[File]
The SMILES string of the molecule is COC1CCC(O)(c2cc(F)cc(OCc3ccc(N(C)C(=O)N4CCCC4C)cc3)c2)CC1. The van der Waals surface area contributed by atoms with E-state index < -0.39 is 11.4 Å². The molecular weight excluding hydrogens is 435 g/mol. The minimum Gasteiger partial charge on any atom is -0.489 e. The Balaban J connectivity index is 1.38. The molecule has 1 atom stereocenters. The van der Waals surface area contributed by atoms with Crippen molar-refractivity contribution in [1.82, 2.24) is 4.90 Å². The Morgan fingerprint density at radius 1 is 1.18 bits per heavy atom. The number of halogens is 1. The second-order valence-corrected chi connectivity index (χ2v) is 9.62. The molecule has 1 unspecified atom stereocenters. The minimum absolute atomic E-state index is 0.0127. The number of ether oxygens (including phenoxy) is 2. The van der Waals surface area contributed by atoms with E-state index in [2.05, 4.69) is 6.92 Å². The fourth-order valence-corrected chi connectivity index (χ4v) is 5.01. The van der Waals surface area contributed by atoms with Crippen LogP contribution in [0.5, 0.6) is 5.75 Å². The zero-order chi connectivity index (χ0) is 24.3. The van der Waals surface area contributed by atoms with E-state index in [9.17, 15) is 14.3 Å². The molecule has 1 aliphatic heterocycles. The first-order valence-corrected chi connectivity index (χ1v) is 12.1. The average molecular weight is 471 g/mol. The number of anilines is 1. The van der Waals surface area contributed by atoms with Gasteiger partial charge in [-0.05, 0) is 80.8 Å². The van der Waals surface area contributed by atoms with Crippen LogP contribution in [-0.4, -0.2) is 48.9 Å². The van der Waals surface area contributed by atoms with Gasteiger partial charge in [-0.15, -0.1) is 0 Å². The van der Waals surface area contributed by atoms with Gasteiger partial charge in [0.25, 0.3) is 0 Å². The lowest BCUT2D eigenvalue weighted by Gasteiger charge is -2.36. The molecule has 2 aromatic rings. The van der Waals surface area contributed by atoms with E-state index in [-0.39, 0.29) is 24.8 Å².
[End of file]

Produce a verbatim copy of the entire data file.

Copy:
The SMILES string of the molecule is COC1CCC(O)(c2cc(F)cc(OCc3ccc(N(C)C(=O)N4CCCC4C)cc3)c2)CC1. The van der Waals surface area contributed by atoms with E-state index < -0.39 is 11.4 Å². The molecular weight excluding hydrogens is 435 g/mol. The minimum Gasteiger partial charge on any atom is -0.489 e. The Balaban J connectivity index is 1.38. The molecule has 1 atom stereocenters. The van der Waals surface area contributed by atoms with Crippen molar-refractivity contribution in [1.82, 2.24) is 4.90 Å². The Morgan fingerprint density at radius 1 is 1.18 bits per heavy atom. The number of halogens is 1. The second-order valence-corrected chi connectivity index (χ2v) is 9.62. The molecule has 1 unspecified atom stereocenters. The minimum absolute atomic E-state index is 0.0127. The number of ether oxygens (including phenoxy) is 2. The van der Waals surface area contributed by atoms with E-state index in [2.05, 4.69) is 6.92 Å². The fourth-order valence-corrected chi connectivity index (χ4v) is 5.01. The van der Waals surface area contributed by atoms with Crippen LogP contribution in [0.5, 0.6) is 5.75 Å². The zero-order chi connectivity index (χ0) is 24.3. The van der Waals surface area contributed by atoms with E-state index in [9.17, 15) is 14.3 Å². The molecule has 1 aliphatic heterocycles. The first-order valence-corrected chi connectivity index (χ1v) is 12.1. The average molecular weight is 471 g/mol. The number of anilines is 1. The van der Waals surface area contributed by atoms with Gasteiger partial charge in [-0.05, 0) is 80.8 Å². The van der Waals surface area contributed by atoms with Crippen LogP contribution in [-0.4, -0.2) is 48.9 Å². The van der Waals surface area contributed by atoms with Gasteiger partial charge in [-0.15, -0.1) is 0 Å². The van der Waals surface area contributed by atoms with Gasteiger partial charge in [0.25, 0.3) is 0 Å². The lowest BCUT2D eigenvalue weighted by Gasteiger charge is -2.36. The molecule has 2 aromatic rings. The van der Waals surface area contributed by atoms with E-state index in [-0.39, 0.29) is 24.8 Å².